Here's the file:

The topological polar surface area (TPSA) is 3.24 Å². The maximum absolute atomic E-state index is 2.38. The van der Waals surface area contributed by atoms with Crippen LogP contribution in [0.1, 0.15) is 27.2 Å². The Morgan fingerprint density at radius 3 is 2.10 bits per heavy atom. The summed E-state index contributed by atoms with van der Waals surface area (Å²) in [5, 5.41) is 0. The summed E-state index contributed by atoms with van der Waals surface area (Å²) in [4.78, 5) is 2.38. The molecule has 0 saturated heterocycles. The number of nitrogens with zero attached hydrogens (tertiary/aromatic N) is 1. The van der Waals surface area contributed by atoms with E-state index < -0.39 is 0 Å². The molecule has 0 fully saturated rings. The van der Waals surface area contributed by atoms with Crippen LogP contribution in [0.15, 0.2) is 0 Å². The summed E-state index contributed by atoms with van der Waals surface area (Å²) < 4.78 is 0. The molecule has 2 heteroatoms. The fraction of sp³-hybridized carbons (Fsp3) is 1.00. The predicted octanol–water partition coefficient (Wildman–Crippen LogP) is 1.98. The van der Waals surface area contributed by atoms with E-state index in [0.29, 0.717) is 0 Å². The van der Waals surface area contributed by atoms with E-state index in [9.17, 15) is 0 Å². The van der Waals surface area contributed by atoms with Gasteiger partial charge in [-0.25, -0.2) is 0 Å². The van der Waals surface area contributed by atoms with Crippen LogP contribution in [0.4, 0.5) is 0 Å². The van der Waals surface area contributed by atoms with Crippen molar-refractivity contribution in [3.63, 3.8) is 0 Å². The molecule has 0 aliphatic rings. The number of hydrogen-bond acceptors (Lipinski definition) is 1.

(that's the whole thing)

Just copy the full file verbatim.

The topological polar surface area (TPSA) is 3.24 Å². The maximum absolute atomic E-state index is 2.38. The van der Waals surface area contributed by atoms with Crippen LogP contribution in [0.1, 0.15) is 27.2 Å². The Morgan fingerprint density at radius 3 is 2.10 bits per heavy atom. The summed E-state index contributed by atoms with van der Waals surface area (Å²) in [5, 5.41) is 0. The summed E-state index contributed by atoms with van der Waals surface area (Å²) in [4.78, 5) is 2.38. The molecule has 0 saturated heterocycles. The number of nitrogens with zero attached hydrogens (tertiary/aromatic N) is 1. The van der Waals surface area contributed by atoms with E-state index < -0.39 is 0 Å². The molecule has 0 fully saturated rings. The van der Waals surface area contributed by atoms with Crippen LogP contribution in [0.15, 0.2) is 0 Å². The summed E-state index contributed by atoms with van der Waals surface area (Å²) < 4.78 is 0. The molecule has 2 heteroatoms. The fraction of sp³-hybridized carbons (Fsp3) is 1.00. The predicted octanol–water partition coefficient (Wildman–Crippen LogP) is 1.98. The van der Waals surface area contributed by atoms with E-state index in [0.29, 0.717) is 0 Å². The van der Waals surface area contributed by atoms with E-state index in [9.17, 15) is 0 Å². The van der Waals surface area contributed by atoms with Gasteiger partial charge in [-0.25, -0.2) is 0 Å². The van der Waals surface area contributed by atoms with Crippen LogP contribution in [0.4, 0.5) is 0 Å². The van der Waals surface area contributed by atoms with Crippen molar-refractivity contribution in [3.63, 3.8) is 0 Å². The molecule has 0 aliphatic rings. The number of hydrogen-bond acceptors (Lipinski definition) is 1.